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Wednesday, 25 February 1987
Page: 594

Senator AULICH —Is the Minister for Industry, Technology and Commerce aware of criticism reported in various newspaper articles in recent months of passenger processing at Australian international airports? What measures have been taken or are planned to be taken by the Government to speed up passenger processing at Australian international airports in view of the significant increase in tourism?

Senator BUTTON —I am aware of the situation which Senator Aulich asked me about. I have taken quite an interest in this matter, as I am sure a number of honourable senators have, because it is very important. Last year, in the Budget context, the Government announced additional resources for the Australian Customs Service to deal with the increased passenger work loads being experienced. That increase is very significant because of the relatively enormous influx of tourists that took place in calendar year 1986 and is projected for this year and the following year. The Customs Service, following those initiatives in the Budget, embarked upon a campaign to improve passenger handling. This campaign has involved extensive consultation and negotiation with other agencies, such as immigration, quarantine and aviation.

More recently the Government's Efficiency Scrutiny Review Unit, headed by Mr David Block, has taken up the initiative commenced by the Customs Service for a major scrutiny of that process. The impact of additional Customs resources and the campaign to speed up processing has already had some impact. In the two weeks ended 31 January 1987 the national statistics on queueing at the primary Customs line showed that 97 per cent of all passengers had passed through the Customs line in less than 40 minutes and 92 per cent in less than 30 minutes. Those statistics are not necessarily the most outstanding statistics in the world but they are a vast improvement on what the situation was previously.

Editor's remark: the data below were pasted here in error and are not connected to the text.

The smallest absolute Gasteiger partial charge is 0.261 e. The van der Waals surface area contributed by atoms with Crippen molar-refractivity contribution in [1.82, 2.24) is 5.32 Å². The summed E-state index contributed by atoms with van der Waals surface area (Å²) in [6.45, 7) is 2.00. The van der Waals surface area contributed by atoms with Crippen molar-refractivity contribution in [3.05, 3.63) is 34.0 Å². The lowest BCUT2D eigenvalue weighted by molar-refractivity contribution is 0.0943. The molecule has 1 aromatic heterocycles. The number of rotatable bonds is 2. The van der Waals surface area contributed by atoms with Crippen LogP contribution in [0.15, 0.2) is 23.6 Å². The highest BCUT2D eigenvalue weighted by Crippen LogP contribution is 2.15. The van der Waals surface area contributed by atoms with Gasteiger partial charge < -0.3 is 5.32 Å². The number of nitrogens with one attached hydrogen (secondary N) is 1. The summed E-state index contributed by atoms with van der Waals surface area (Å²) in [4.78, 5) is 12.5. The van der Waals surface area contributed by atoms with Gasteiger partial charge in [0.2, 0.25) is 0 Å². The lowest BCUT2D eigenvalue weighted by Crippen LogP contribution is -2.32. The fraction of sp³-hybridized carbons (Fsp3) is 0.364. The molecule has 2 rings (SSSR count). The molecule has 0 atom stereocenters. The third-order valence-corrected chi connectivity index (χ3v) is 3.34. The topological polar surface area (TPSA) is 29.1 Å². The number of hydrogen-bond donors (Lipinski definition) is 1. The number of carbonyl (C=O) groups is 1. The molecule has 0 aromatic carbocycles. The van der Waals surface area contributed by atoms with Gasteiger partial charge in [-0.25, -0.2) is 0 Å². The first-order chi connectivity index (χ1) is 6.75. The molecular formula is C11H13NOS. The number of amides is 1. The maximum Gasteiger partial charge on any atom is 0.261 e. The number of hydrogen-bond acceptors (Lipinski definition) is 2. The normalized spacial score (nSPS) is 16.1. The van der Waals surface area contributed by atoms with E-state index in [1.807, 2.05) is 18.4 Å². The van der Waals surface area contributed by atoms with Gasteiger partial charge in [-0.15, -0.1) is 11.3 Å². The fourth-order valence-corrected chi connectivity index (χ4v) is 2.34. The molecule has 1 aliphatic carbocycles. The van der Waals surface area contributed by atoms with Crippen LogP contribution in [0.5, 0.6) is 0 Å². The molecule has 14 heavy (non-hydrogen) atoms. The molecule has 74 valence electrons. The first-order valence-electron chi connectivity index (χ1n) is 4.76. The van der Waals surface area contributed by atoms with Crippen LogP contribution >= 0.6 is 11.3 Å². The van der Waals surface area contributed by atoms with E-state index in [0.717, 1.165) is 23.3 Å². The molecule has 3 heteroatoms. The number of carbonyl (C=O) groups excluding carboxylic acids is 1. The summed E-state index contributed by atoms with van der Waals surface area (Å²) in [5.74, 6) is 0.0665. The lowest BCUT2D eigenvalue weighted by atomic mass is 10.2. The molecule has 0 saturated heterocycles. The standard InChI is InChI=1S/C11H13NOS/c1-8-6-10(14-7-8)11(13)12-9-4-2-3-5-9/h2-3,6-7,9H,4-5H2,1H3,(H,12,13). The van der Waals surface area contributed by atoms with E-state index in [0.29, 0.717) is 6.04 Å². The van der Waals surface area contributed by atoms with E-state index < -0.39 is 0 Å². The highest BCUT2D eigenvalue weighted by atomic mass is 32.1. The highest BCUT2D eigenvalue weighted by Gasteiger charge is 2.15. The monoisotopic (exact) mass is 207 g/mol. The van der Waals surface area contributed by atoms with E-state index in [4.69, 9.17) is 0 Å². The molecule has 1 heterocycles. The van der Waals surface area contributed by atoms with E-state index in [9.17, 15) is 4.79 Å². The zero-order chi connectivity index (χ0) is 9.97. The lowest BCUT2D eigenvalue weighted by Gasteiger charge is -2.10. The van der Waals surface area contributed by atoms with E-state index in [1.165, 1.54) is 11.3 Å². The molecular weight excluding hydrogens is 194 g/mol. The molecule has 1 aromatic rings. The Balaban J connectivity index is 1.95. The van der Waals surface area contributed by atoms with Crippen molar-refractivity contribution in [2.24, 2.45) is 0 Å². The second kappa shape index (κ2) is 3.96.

I should say also, from my own experience, that it is highly desirable that the Customs Service adapts as rapidly as possible to facilitate the handling of overseas, non-English speaking tourists. In September, I think, of last year we initiated a program of translating Customs forms into a number of foreign languages. Prior to that in Australia all Customs forms for incoming passengers were printed in English.

Senator Puplick —Some sort of English, anyway.

Senator BUTTON —Senator Puplick may say `bad' English, but it was recognisable as English. Since then we have arranged for Customs forms to be printed in Japanese, in Arabic, I think, and in some other languages. They are already in use and that is a considerable improvement. It means we are no longer insulting incoming passengers, as we would regard ourselves insulted if we had to fill in forms in foreign languages when visiting other countries. So that is an improvement. I can also commend the Queensland division of the Australian Customs Service. It has some Customs officers now in Japanese language training courses, which again is a considerable improvement on the mediocre performances of the past.